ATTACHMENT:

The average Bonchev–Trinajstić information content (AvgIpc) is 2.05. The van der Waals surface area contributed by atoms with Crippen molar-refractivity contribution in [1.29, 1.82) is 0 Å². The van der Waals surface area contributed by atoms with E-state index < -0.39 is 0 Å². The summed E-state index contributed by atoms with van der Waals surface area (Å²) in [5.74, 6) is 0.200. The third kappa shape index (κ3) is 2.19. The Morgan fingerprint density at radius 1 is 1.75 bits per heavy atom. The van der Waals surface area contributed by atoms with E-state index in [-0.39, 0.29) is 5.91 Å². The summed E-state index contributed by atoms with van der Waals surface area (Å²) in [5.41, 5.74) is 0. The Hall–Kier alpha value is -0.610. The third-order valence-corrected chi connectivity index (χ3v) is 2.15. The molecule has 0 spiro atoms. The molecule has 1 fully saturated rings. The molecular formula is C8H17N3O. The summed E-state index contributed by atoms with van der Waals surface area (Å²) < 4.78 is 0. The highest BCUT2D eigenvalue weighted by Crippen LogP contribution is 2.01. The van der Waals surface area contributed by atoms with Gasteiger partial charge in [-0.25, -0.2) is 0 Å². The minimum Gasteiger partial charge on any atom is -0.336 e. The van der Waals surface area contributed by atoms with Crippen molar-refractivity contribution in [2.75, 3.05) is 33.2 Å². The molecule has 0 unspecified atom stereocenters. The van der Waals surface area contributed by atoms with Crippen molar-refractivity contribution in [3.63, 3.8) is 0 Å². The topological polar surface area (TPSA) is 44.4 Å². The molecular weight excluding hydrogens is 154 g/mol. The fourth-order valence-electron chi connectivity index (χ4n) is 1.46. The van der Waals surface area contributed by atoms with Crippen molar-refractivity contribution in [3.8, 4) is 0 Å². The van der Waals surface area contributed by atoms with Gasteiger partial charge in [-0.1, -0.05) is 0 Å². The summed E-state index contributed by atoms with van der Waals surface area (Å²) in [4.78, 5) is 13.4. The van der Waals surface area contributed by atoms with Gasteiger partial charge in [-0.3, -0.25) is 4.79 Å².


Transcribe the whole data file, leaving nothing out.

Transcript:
The average Bonchev–Trinajstić information content (AvgIpc) is 2.05. The van der Waals surface area contributed by atoms with Crippen molar-refractivity contribution in [1.29, 1.82) is 0 Å². The van der Waals surface area contributed by atoms with E-state index < -0.39 is 0 Å². The summed E-state index contributed by atoms with van der Waals surface area (Å²) in [5.74, 6) is 0.200. The third kappa shape index (κ3) is 2.19. The Morgan fingerprint density at radius 1 is 1.75 bits per heavy atom. The van der Waals surface area contributed by atoms with E-state index in [-0.39, 0.29) is 5.91 Å². The summed E-state index contributed by atoms with van der Waals surface area (Å²) in [5.41, 5.74) is 0. The Hall–Kier alpha value is -0.610. The third-order valence-corrected chi connectivity index (χ3v) is 2.15. The molecule has 0 spiro atoms. The molecule has 1 fully saturated rings. The molecular formula is C8H17N3O. The summed E-state index contributed by atoms with van der Waals surface area (Å²) < 4.78 is 0. The highest BCUT2D eigenvalue weighted by Crippen LogP contribution is 2.01. The van der Waals surface area contributed by atoms with Gasteiger partial charge in [-0.25, -0.2) is 0 Å². The minimum Gasteiger partial charge on any atom is -0.336 e. The van der Waals surface area contributed by atoms with Crippen molar-refractivity contribution in [2.75, 3.05) is 33.2 Å². The molecule has 0 unspecified atom stereocenters. The van der Waals surface area contributed by atoms with Crippen molar-refractivity contribution in [3.63, 3.8) is 0 Å². The topological polar surface area (TPSA) is 44.4 Å². The molecular weight excluding hydrogens is 154 g/mol. The fourth-order valence-electron chi connectivity index (χ4n) is 1.46. The van der Waals surface area contributed by atoms with Crippen molar-refractivity contribution in [3.8, 4) is 0 Å². The van der Waals surface area contributed by atoms with Gasteiger partial charge in [-0.1, -0.05) is 0 Å². The summed E-state index contributed by atoms with van der Waals surface area (Å²) in [4.78, 5) is 13.4. The van der Waals surface area contributed by atoms with Gasteiger partial charge in [-0.3, -0.25) is 4.79 Å².